Two Ways on How Media Influence Election Outcomes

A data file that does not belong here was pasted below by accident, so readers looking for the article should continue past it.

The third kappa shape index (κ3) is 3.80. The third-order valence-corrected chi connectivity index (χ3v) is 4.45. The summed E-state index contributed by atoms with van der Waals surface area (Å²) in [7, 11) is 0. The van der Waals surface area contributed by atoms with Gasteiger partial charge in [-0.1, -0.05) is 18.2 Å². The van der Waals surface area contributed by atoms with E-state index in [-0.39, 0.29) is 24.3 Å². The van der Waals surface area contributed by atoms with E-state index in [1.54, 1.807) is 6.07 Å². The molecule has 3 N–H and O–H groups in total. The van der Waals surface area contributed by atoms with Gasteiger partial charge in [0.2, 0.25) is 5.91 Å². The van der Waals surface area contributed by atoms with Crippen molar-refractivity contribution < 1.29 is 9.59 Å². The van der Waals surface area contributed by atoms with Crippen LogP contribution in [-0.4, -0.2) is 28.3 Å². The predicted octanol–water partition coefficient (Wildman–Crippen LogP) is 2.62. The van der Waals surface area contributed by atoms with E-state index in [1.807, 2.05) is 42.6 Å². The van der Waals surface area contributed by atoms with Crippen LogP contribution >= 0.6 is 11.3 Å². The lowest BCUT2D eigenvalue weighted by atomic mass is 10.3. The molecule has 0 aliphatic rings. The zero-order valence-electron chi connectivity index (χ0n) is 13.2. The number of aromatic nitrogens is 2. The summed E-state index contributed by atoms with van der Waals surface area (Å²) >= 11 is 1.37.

There is a widespread belief that media shape and influence the voter’s perception as well as reinforce his belief on what particular political party or candidate he might be standing for. For the same reason, several studies have been made to determine the mechanisms behind the role of media in influencing election outcomes. There are two ways in which media influence the electoral process and that is through 1) persuasion and 2) selective exposure. In persuasion, a partisan media sends out biased messages into a target population hoping to persuade most of them into voting a particular candidate. According to Prior, some recipients of the message that is aware of the biasness of the message are less likely to be swayed as they tend to question the credibility of the information however those who are less informed is most likely to believe the message. This effect can be related to cognitive biases, which are triggered when a stimulus that is created to manipulate a target population is employed. This crowd-swaying ability of the media has been observed in political campaigns and propaganda in history most especially during the rise of the Nazi regime in Germany. However, contemporary media are constrained with ethical standards that such obvious bias are not a viable option. Also, modern voters are becoming aware of the manipulative tendency of any biased information and may retaliate against media source. So as not to elicit opposition, partisan media employ partisan selective exposure by sending tailored messages, which are actually true yet engineered to elicit a particular response from the target population. Political surveys, for example, are among the earliest type of surveys that were conducted in polling history and can be considered as a selective exposure tactic. While survey polls are quite useful in forecasting election outcomes, publishing the results may influence several voters especially undecided ones. According to studies, there are two reasons why political surveys influence actual election result and that is through strategic voting and the contagion effect. According to scholars, people are motivated to strategically vote for the party or individual that has better chances as the survey suggests or get carried away by the perceived general opinion.